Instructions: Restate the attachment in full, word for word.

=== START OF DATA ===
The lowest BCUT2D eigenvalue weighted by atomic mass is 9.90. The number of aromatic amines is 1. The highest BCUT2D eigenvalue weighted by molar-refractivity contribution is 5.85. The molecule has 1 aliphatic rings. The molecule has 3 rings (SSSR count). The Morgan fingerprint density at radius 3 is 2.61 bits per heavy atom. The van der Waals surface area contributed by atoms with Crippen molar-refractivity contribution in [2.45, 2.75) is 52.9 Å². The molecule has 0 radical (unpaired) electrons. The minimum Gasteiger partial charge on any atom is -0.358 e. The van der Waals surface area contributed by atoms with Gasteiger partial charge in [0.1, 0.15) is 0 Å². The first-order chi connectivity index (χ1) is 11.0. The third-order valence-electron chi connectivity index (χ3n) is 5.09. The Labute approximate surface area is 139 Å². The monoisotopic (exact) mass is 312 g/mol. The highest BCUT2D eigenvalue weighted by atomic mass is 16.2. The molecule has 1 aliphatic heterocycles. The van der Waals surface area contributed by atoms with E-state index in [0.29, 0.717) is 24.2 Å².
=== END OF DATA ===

The lowest BCUT2D eigenvalue weighted by atomic mass is 9.90. The number of aromatic amines is 1. The highest BCUT2D eigenvalue weighted by molar-refractivity contribution is 5.85. The molecule has 1 aliphatic rings. The molecule has 3 rings (SSSR count). The Morgan fingerprint density at radius 3 is 2.61 bits per heavy atom. The van der Waals surface area contributed by atoms with Crippen molar-refractivity contribution in [2.45, 2.75) is 52.9 Å². The molecule has 0 radical (unpaired) electrons. The minimum Gasteiger partial charge on any atom is -0.358 e. The van der Waals surface area contributed by atoms with Gasteiger partial charge in [0.1, 0.15) is 0 Å². The first-order chi connectivity index (χ1) is 11.0. The third-order valence-electron chi connectivity index (χ3n) is 5.09. The Labute approximate surface area is 139 Å². The monoisotopic (exact) mass is 312 g/mol. The highest BCUT2D eigenvalue weighted by atomic mass is 16.2. The molecule has 1 aliphatic heterocycles. The van der Waals surface area contributed by atoms with E-state index in [0.29, 0.717) is 24.2 Å².